Sunday, March 02, 2008

The Virtue of Doubt

Yesterday I was talking with a friend with whom I can talk BIG Things. Oh, we talk knit stitches and her dog and my cats and husbands and such like. No one can talk Big Ideas all the time. She told me a story about how a family feud got started. The people here are very accepting, but if they are outraged, then they can withdraw affection and all social connection. It can be like being shunned in those Amish or other close-knit communities when they literally turn their backs on a person and make them invisible.

I know of two brothers who have not spoken to each other for nearly 20 years now even though they live within sight of each other. They must surely see each other from time to time in town. What do they do then? What comfort can they take from the empty space where a brother used to be?

As I struggled to learn the requisite reversing maneuvers for the driving exam, I came to terms with them as a metaphor before I could manage to back my car around a corner. How many times have you wished fervently that you could take back the words that had just fallen--or in some cases been hurled--out of your mouth? How many social fender-benders could be reduced to manageable proportions with an "I'm sorry."

I am forever indebted to my Galilee congregation for the opportunity to grow into a character where it became easier to complete those social reversing maneuvers. I know better than to hope that I will ever grow into a person who never has to make such reverses. I certainly do not have that grace and I think that even the best examples of our species cannot sustain such social acrobatics all the time.

One of the strengths gained from being in a congregation is that congregants are expected to get along. Not always like each other; not even agree with each other, but find a way to harmony with each other. It is infinitely easier to reverse when you know it is expected and that you will be helped and supported to do it. As the driving manual says, if in any doubt about the safety of reversing, have someone guide you. I can get a car around a corner, but I am happy to call on help when it comes to the infinitely more complex social maneuvers of reversing.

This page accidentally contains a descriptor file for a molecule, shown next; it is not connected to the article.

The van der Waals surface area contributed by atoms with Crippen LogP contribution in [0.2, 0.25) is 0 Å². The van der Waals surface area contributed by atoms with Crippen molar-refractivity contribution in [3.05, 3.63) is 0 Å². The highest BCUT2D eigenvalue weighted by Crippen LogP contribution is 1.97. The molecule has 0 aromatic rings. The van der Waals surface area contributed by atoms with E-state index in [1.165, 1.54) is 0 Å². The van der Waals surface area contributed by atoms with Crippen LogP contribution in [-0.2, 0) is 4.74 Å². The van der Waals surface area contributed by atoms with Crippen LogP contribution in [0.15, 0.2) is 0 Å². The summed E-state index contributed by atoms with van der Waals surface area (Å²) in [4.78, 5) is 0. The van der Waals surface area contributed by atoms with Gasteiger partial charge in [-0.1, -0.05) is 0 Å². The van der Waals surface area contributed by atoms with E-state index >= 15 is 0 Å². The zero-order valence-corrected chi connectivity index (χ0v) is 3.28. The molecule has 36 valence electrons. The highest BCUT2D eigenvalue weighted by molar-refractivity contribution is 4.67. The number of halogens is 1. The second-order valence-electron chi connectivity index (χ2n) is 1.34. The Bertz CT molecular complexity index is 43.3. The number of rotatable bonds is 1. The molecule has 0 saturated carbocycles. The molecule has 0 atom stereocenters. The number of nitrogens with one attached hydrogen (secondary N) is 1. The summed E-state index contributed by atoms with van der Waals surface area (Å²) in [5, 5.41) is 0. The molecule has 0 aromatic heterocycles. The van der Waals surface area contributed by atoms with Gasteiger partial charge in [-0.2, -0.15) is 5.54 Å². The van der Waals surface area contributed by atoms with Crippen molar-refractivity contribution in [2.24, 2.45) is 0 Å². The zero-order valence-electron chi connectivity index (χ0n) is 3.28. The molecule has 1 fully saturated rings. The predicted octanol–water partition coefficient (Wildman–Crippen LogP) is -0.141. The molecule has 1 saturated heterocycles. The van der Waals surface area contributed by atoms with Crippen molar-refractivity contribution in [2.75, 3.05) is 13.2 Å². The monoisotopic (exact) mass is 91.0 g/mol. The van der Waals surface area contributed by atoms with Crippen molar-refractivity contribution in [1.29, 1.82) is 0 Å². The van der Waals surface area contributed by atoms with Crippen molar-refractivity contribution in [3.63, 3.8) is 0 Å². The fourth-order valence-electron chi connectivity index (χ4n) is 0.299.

My friend understood this well for many reasons, not least of which is that she is an elder of her church, and put it in the broader context of Christian love.

The broader community in which she and I live is one where gossip is an ongoing source of information, misinformation, amusement, and, sometimes, mischief. I learned early on that people will talk about your life whether they have facts or not. A popular description of that well-known phenomenon is, "Och aye, they dinna need to see smoke to say 'fire'."

Sometimes you can trace the source of a rumor either to a person or to a factoid that grew as it passed from person to person; most often you cannot. In its noblest form, this communication alerts neighbors and friends and distant relatives to someone who is sick or grieving or other important calls to action to help keep the community glued together. When I learned at the village shop of a friend taken ill suddenly, I passed the information to my husband who was able to visit him in the hospital. It was the last time he got to see him alive. Because of that news, he was at least able to say goodbye.